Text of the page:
Missouri Department of Corrections Required to Provide Lifesaving Hepatitis C Treatment to Thousands Behind Bars
ACLU of Missouri, Macarthur Justice Center, and Wilkinson Walsh LLP reach landmark settlement requiring Hepatitis C treatment and education.
St. Louis: The MacArthur Justice Center, Wilkinson Walsh LLP, and ACLU of Missouri have reached a settlement with the Missouri Department of Corrections (MDOC) and Corizon Health, the department’s medical provider, ensuring that people incarcerated in Missouri’s prisons receive vital Hepatitis C treatment and education.
Hepatitis C (HCV), which can lead to life-threating conditions including cirrhosis and liver-cancer, is widespread in Missouri prisons. Although the exact number of incarcerated people with HCV is unknown because of a lack of routine testing, an estimated 10 to 15 percent of those under the supervision, care, and custody of MDOC and Corizon are infected with HCV.
During the last decade, a new class of drugs known as direct acting antiviral (DAA) medications was approved to treat HCV. However, these drugs are expensive and were routinely denied to incarcerated people in Missouri, leading to lifelong injuries and deaths. As a result of the settlement agreement, however:
- Over the next eight years, MDOC and Corizon will spend approximately $50 million to treat incarcerated people in Missouri with chronic HCV, beginning with the sickest individuals.
- MDOC and Corizon will monitor individuals at high risk for serious health conditions as a result of current or past HCV infection.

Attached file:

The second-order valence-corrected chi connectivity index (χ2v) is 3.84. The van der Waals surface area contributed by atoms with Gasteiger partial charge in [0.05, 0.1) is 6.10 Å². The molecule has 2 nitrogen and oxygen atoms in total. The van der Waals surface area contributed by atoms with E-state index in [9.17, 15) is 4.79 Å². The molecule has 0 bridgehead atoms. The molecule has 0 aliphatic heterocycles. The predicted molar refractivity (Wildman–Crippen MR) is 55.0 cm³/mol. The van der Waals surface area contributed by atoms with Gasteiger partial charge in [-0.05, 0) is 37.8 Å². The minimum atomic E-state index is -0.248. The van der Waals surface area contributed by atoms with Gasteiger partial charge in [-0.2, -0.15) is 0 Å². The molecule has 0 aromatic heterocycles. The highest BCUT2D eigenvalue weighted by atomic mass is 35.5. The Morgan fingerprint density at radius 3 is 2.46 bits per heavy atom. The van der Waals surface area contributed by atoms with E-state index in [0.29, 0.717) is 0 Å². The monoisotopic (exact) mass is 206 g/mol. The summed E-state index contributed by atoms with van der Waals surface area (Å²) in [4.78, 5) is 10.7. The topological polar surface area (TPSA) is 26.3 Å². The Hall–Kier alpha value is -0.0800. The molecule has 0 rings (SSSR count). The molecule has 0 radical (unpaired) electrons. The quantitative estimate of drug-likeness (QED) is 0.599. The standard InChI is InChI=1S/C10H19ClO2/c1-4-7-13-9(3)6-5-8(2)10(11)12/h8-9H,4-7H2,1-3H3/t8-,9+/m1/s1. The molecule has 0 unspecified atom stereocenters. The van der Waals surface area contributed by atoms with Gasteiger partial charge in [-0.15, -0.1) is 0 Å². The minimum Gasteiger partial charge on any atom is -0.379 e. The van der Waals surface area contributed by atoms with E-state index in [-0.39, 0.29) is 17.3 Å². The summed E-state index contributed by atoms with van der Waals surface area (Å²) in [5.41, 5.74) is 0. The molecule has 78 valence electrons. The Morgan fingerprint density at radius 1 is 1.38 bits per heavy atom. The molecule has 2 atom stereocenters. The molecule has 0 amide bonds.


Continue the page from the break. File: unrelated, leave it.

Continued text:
- MDOC and Corizon will provide educational materials regarding the risks of HCV, the benefits of testing, and their policies relating to treatment.
- Corizon medical staff will receive HCV-related training.
- MDOC and Corizon will provide quarterly reports to Plaintiffs’ counsel regarding the progress of treatment.
“This settlement will save countless lives,” said Amy Breihan, Co-Director of the MacArthur Justice Center’s Missouri office. “It means Missouri will go from treating less than 1% of its infected prison population, to eventually treating every incarcerated person with chronic Hepatitis C. The impact on the health of our incarcerated clients and the public overall will be immense.”
“Missouri prison officials and their chosen provider have known there is a safe cure for thousands of individuals in their custody with Hepatitis C and could have prevented unnecessary pain and death by allowing treatment,” said Tony Rothert, legal director of the ACLU of Missouri. “This settlement is a step toward correcting the state’s failure to provide necessary medical care to persons in the state’s care and will help protect the public from the spread of this terrible illness by curing individuals before they return to the community.”
“We got to this point by demonstrating in the courtroom that the science defendants relied on to justify their lack of treatment was indefensible,” said Betsy Henthorne of Wilkinson Walsh. “From the week-long hearing on our motion for a preliminary injunction, through our depositions of senior MDOC and Corizon officials, we established a factual record of indifference that was as heartbreaking as it was compelling. We are grateful that those whose lives and health had been disregarded by MDOC and Corizon will get the treatment they deserve.”
The federal class action lawsuit was originally filed by the ACLU of Missouri and the MacArthur Justice Center in December of 2016. In July 2017, the case was certified as a class action consisting of thousands of incarcerated Missourians. In August 2019, the court held a four-day hearing on a motion for preliminary injunction.
The proposed class action settlement must be approved by the federal District Court following a fairness hearing, which the parties anticipate will be held sometime this fall.